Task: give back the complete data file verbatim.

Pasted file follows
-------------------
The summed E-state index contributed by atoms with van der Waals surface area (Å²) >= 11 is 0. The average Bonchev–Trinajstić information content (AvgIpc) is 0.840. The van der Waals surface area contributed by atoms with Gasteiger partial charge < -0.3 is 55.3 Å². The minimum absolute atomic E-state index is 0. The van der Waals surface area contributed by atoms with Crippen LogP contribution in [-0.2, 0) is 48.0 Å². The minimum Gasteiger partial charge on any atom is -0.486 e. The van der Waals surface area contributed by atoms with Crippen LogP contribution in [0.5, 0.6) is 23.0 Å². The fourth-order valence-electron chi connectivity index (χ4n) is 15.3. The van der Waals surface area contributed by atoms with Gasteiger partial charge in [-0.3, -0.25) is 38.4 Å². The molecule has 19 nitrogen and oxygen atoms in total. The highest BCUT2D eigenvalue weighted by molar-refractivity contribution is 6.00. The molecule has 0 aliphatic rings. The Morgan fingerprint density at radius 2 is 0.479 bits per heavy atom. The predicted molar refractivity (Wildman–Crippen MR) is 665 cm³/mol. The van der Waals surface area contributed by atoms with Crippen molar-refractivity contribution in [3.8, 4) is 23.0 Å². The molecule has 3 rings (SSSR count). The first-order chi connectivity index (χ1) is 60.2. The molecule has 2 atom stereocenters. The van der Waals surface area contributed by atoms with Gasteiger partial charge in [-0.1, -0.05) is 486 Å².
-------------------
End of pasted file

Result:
The summed E-state index contributed by atoms with van der Waals surface area (Å²) >= 11 is 0. The average Bonchev–Trinajstić information content (AvgIpc) is 0.840. The van der Waals surface area contributed by atoms with Gasteiger partial charge < -0.3 is 55.3 Å². The minimum absolute atomic E-state index is 0. The van der Waals surface area contributed by atoms with Crippen LogP contribution in [-0.2, 0) is 48.0 Å². The minimum Gasteiger partial charge on any atom is -0.486 e. The van der Waals surface area contributed by atoms with Crippen LogP contribution in [0.5, 0.6) is 23.0 Å². The fourth-order valence-electron chi connectivity index (χ4n) is 15.3. The van der Waals surface area contributed by atoms with Gasteiger partial charge in [-0.3, -0.25) is 38.4 Å². The molecule has 19 nitrogen and oxygen atoms in total. The highest BCUT2D eigenvalue weighted by molar-refractivity contribution is 6.00. The molecule has 0 aliphatic rings. The Morgan fingerprint density at radius 2 is 0.479 bits per heavy atom. The predicted molar refractivity (Wildman–Crippen MR) is 665 cm³/mol. The van der Waals surface area contributed by atoms with Crippen molar-refractivity contribution in [3.8, 4) is 23.0 Å². The molecule has 3 rings (SSSR count). The first-order chi connectivity index (χ1) is 60.2. The molecule has 2 atom stereocenters. The van der Waals surface area contributed by atoms with Gasteiger partial charge in [-0.1, -0.05) is 486 Å².